For those of you who don’t know what a newsletter is, it’s a publication with no advertising, vertical or specialized content…and it must survive for the most part on revenue from subscriptions and renewals (and I emphasize renewals—like I did numerous times in Overdeliver when discussing lifetime value).
It was a struggle at first for us–but with the development of a book business (which I talked about recently in If you can’t make it, buy it) and a switch to broad based consumer and health publications (which I outline in detail in Branding without getting hives) the company flourished.
List rental income also helped (read Guilty until proven innocent if you want that story)…as did building on our expertise in direct mail list selection…and last but not least, reliance on only the best copywriters to create the promotions for our newsletters (and books).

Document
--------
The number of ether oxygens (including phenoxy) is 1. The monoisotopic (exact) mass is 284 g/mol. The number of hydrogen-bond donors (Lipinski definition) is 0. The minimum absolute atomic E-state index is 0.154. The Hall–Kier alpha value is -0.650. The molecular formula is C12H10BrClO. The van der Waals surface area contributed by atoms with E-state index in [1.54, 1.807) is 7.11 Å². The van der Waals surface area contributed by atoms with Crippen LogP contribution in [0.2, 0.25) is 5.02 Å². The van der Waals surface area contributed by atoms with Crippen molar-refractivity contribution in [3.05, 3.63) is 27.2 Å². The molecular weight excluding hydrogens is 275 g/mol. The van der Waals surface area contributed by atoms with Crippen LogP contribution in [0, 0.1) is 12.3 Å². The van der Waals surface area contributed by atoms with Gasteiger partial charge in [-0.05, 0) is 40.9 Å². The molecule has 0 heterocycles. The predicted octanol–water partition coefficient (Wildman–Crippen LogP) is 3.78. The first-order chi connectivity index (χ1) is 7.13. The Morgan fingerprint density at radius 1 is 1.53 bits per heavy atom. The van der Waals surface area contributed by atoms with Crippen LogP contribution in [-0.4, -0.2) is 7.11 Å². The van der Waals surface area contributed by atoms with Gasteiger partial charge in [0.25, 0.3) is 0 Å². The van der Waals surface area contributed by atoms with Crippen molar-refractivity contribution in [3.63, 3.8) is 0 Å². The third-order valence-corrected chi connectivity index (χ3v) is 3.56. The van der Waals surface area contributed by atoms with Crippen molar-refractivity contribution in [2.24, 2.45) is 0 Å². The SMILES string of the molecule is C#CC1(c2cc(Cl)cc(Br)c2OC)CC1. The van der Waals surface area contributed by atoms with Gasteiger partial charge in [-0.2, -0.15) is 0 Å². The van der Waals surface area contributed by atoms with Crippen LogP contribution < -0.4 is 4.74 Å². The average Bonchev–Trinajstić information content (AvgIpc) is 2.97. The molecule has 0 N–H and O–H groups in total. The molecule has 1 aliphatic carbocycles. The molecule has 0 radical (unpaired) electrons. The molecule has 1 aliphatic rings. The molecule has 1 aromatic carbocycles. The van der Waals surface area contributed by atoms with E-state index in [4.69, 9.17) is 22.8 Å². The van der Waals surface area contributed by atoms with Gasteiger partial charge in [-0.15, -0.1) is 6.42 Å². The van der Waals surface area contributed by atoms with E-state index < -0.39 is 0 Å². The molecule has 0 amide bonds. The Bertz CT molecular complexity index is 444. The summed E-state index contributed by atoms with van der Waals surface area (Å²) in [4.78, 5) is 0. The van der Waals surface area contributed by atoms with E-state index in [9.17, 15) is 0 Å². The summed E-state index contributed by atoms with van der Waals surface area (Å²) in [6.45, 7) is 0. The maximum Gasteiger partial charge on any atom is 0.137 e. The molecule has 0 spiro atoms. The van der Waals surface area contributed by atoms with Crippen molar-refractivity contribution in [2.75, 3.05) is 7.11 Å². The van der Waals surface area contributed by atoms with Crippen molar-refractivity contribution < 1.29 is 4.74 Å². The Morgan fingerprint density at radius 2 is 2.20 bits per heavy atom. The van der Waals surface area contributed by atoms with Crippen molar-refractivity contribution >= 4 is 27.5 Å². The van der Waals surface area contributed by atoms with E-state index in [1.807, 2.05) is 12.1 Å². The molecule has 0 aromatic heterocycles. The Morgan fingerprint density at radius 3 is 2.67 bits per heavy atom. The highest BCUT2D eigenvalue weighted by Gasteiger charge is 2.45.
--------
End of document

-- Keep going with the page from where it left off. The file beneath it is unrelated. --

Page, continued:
With that formula, we re-defined the traditional newsletter business.
That is, the newsletter business that was the most profitable at the time was what I have often dubbed “500 or 1,000 subscribers at $500 to $1000 each”; Boardroom/Bottom Line was more like 500,000 subscribers at $39 each…a much tougher nut to crack and one that I believe you would struggle to launch today.
Many of the most successful newsletters were (and are) business-to-business, on a narrow topic or in a specialized niche, and very pricey…we were breaking new ground with our business-to-consumer approach at $39, with a “bill me later” offer rather than cash or credit card with order.
We were a newsletter marketing like a magazine.
Kind of like “Razzles” for publishing. 🙂
In my interview with Mike Capuzzi, I go deep on all of this and I think it’s pretty good–but you can decide for yourself—it’s about 40 minutes long.
But with that history of Boardroom in mind, what lessons can we learn and apply them today?